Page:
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United States v. Banker

United States Court of Appeals, Fourth Circuit

November 14, 2017

UNITED STATES OF AMERICA, Plaintiff-Appellee,
v.
TERRELL BANKER, Defendant-Appellant.

          Argued: September 15, 2017

         Appeal from the United States District Court for the Western District of Virginia, at Roanoke. Glen E. Conrad, District Judge. (7:15-cr-00023-GEC-1)

         ARGUED:

          Robert Edwin Dean, II, ROB DEAN LAW, Roanoke, Virginia, for Appellant.

          Laura Day Rottenborn, OFFICE OF THE UNITED STATES ATTORNEY, Roanoke, Virginia, for Appellee.

         ON BRIEF:

          John P. Fishwick, Jr., United States Attorney, Anthony P. Giorno, Assistant United States Attorney, Chief of the Civil Division, OFFICE OF THE UNITED STATES ATTORNEY, Roanoke, Virginia, for Appellee.

          Before SHEDD, AGEE, and FLOYD, Circuit Judges.

          AGEE, Circuit Judge:

         Terrell Banker appeals his convictions for conspiracy to engage in sex trafficking of a minor, in violation of 18 U.S.C. § 1594; sex trafficking of a minor, in violation of 18 U.S.C. § 1591(a); and enticement of a minor for illegal sexual activity, in violation of 18 U.S.C. § 2422(b). He contends the district court improperly instructed the jury on the scienter element of each offense because they require proof that he knew the victim was a minor. Banker also contends that, regardless of the scienter standard required, the evidence was insufficient to support his convictions. For the reasons set out below, we reject these arguments and affirm Banker's convictions.

         I.

         We recount the relevant facts "in the light most favorable to the Government." Evans v. United States, 504 U.S. 255, 257 (1992). In early February 2015, Banker met C.O. through a mutual friend, Laura Cook, who had only recently met C.O. At that time, C.O. was seventeen years old. After all the events at issue in this case occurred, C.O. turned eighteen years of age on June 1, 2015.

         Although C.O. initially lied to Cook and said that she was eighteen, C.O. soon told her the truth that she was a minor. C.O. never directly told Banker her age.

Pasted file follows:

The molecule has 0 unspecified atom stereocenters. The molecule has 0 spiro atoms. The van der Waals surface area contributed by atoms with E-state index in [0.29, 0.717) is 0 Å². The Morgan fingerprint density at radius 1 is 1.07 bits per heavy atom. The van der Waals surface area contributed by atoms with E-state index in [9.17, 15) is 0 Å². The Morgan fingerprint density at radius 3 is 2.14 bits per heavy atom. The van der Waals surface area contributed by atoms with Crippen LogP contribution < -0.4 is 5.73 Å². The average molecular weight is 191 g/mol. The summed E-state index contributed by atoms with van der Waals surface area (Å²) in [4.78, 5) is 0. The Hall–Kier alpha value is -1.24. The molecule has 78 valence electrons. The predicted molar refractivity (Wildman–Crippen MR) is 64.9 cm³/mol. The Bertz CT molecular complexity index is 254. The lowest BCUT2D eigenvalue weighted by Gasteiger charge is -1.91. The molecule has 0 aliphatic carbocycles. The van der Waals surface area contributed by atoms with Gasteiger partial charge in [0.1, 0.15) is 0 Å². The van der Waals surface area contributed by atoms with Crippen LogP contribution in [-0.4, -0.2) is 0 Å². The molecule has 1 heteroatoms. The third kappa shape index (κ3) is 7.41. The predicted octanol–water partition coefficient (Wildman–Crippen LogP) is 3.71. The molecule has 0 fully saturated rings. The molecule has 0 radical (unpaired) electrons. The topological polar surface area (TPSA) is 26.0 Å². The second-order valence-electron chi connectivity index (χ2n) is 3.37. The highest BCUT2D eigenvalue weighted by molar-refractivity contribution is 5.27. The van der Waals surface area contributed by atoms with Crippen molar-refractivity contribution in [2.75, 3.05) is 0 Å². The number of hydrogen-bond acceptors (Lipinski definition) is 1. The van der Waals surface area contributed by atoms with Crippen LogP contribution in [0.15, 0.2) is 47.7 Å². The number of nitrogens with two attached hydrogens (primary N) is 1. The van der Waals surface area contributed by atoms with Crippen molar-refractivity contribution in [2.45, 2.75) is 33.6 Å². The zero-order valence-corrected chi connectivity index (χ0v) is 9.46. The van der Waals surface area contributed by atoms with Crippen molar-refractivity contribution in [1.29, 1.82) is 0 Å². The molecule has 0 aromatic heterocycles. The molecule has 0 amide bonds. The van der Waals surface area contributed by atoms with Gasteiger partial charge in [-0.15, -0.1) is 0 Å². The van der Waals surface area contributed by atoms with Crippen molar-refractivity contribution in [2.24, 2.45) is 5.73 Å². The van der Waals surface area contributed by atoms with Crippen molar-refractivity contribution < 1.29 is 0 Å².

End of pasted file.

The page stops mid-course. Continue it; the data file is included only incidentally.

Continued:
Around the time they met in person, Banker, Cook, and C.O. also became "friends" on Facebook, where C.O.'s account incorrectly represented that she was eighteen years old. Despite that representation, in a March 2015 Facebook update, which Banker would have been able to see, C.O. tagged Cook and another mutual friend and referenced her upcoming 18th birthday: "I can't wait for the summer. It's going to be a live [sic] AF . . . . Girls you gonna party with me on my birthday in June? It's the big one, ladies." J.A. 150.

         Prior to the events leading to Banker's indictment, he, Cook, and C.O. spent most weekends together. Banker supplied illicit drugs to both women and, because C.O. did not have money to pay him, accepted payment in the form of sex from her.

         Several days prior to the charged events, C.O. extended her weekend visit with Cook. Although Banker had agreed to take C.O. to her high school on Monday morning, C.O. ended up "d[oing] coke all [Sunday] night" and did not make it to school. J.A. 155. Despite that decision, C.O. confided in Cook that she was scared about missing another day of school because she was already on probation. Cook invited C.O. to "stay with her until [C.O.] turned 18." J.A. 161. Having decided to stay with Cook, C.O. told Banker that she was "not going home, [she was now] a runaway." J.A. 162.